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Forum Home  →  Discussion  →  Covid-19 issues  →  Thread

Shielding and ns-ESA

Ianb
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Macmillan benefits team, Citizens Advice Bristol

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https://www.rightsnet.org.uk/welfare-rights/news/item/new-style-employment-and-support-allowance-can-now-be-claimed-online

” new-style ESA can now be claimed where -
..
a person has been told to stay at home for at least 12 weeks by the NHS because you’re at high risk of severe illness.”

Someone who is shielding can be furloughed (we think although there is the confusion I raised here https://www.rightsnet.org.uk/forums/viewthread/15922/).
If they are furloughed they are by definition doing no work. The position therefore seems to be similar to someone getting occupational sick pay after their SSP has run out and I infer that someone who is furloughed because they are shielding could also claim ns-ESA.

I am not clear what regulation enables people who are shielding to claim ns-ESA.

Charles
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Ianb - 20 April 2020 07:01 PM

The position therefore seems to be similar to someone getting occupational sick pay after their SSP has run out and I infer that someone who is furloughed because they are shielding could also claim ns-ESA.

I think you are right about this. It’s a really good point.

I am not clear what regulation enables people who are shielding to claim ns-ESA.

I presume the explanation is that in SI 2020/289 (regarding ESA), “isolation” is simply defined as being “the separation of that person from any other person in such a manner as to prevent infection or contamination with Coronavirus disease”. This can easily be read as including shielding.

For SSP, in the Schedule inserted by SI 2020/374, isolation is more tightly defined, and would not include shielding. This was therefore amended by SI 2020/427 to include shielding.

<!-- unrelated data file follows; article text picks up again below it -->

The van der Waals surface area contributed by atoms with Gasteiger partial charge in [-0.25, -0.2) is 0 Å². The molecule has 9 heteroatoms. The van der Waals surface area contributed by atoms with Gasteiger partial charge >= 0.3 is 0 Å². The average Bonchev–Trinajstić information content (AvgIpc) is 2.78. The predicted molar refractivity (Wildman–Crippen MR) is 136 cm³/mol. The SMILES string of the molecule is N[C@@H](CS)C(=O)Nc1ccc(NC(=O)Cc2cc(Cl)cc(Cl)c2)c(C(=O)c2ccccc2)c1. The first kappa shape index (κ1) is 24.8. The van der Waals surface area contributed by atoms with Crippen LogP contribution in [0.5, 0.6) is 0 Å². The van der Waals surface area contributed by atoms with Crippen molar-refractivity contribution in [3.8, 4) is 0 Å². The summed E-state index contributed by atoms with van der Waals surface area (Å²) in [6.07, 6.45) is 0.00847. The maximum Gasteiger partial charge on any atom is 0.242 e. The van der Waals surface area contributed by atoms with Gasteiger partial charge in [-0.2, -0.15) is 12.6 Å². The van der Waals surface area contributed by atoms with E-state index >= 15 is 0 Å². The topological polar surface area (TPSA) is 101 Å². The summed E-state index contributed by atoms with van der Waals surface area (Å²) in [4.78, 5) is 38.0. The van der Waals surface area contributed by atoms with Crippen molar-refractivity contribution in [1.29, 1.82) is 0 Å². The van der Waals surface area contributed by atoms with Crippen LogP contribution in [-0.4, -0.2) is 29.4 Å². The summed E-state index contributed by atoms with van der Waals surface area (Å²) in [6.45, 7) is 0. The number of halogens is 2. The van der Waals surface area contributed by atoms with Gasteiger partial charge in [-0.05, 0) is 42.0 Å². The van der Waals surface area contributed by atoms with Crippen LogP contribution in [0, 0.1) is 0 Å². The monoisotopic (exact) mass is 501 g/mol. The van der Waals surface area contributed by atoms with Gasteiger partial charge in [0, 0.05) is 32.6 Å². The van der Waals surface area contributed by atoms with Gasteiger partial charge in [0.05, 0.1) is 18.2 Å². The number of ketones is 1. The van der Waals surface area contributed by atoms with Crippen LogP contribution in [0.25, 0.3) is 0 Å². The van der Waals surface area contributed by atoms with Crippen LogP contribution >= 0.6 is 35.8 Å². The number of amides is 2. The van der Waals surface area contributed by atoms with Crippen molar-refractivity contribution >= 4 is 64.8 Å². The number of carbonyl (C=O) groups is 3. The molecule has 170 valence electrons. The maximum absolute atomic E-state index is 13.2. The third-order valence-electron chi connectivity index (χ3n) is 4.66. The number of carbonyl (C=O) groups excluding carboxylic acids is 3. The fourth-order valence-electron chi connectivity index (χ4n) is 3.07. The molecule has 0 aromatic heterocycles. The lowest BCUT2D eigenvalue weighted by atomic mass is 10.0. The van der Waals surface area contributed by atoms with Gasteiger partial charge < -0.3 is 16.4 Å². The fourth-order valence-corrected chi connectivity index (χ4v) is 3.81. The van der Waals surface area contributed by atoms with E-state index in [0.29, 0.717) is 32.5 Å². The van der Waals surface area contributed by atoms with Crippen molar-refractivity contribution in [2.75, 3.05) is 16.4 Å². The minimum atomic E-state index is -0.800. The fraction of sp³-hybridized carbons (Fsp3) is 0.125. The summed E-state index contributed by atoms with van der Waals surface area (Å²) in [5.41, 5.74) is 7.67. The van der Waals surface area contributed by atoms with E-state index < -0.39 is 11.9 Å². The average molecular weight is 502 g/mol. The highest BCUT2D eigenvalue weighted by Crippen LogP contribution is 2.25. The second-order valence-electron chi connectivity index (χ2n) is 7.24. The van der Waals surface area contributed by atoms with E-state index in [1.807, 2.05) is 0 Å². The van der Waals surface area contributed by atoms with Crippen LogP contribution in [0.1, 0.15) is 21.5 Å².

The above is slightly supported by the fact that after the SSP shielding amendment, shielding is now included within the term “isolation” used in Paragraph 1 of the Schedule.

[ Edited: 20 Apr 2020 at 09:34 pm by Charles ]
Ianb
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Charles - 20 April 2020 09:02 PM

I am not clear what regulation enables people who are shielding to claim ns-ESA.

I presume the explanation is that in SI 2020/289 (regarding ESA), “isolation” is simply defined as being “the separation of that person from any other person in such a manner as to prevent infection or contamination with Coronavirus disease”. This can easily be read as including shielding.

What is troubling about this is that it isn’t clear. If we use the loose definition of “isolation” there is no logical reason why everybody who is ‘social distancing’ shouldn’t be included too.

(Am now finding it very challenging to join all the bits up!)

[ Edited: 20 Apr 2020 at 09:49 pm by Ianb ]
Charles
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Yes, I get what you’re saying.
Also, how can DWP insist on it only applying where “a person has been told to stay at home”. If what I was saying is correct then even someone who shields voluntarily without being told should be entitled, as it is still a “separation to prevent infection or contamination”.

Elliot Kent
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Ianb - 20 April 2020 09:47 PM

Am now finding it very challenging to join all the bits up!

One might almost get the impression that this is all being made up on the fly and the letter of the law has become less important than how it is being applied…

VS
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I have client who has not returned to her work in retail as she is staying at home with her 17 year old daughter who has been advised to shield by NHS Wales due to lung problems. My client had pneumonia in February and is fearful of catching the virus and spreading it to her daughter. Her employer is refusing to pay her SSP and is taking steps to sack her. As the whole matter could take time to resolve and she now has a cash flow problem. Should she apply for UC and in the meantime challenge the SSP decision? Any thoughts - she at present receives CTC, WTC and HB.

Mike Hughes
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Employee needs to ask in writing for the employer to either pay SSP or issue an SSP1a.

BC Welfare Rights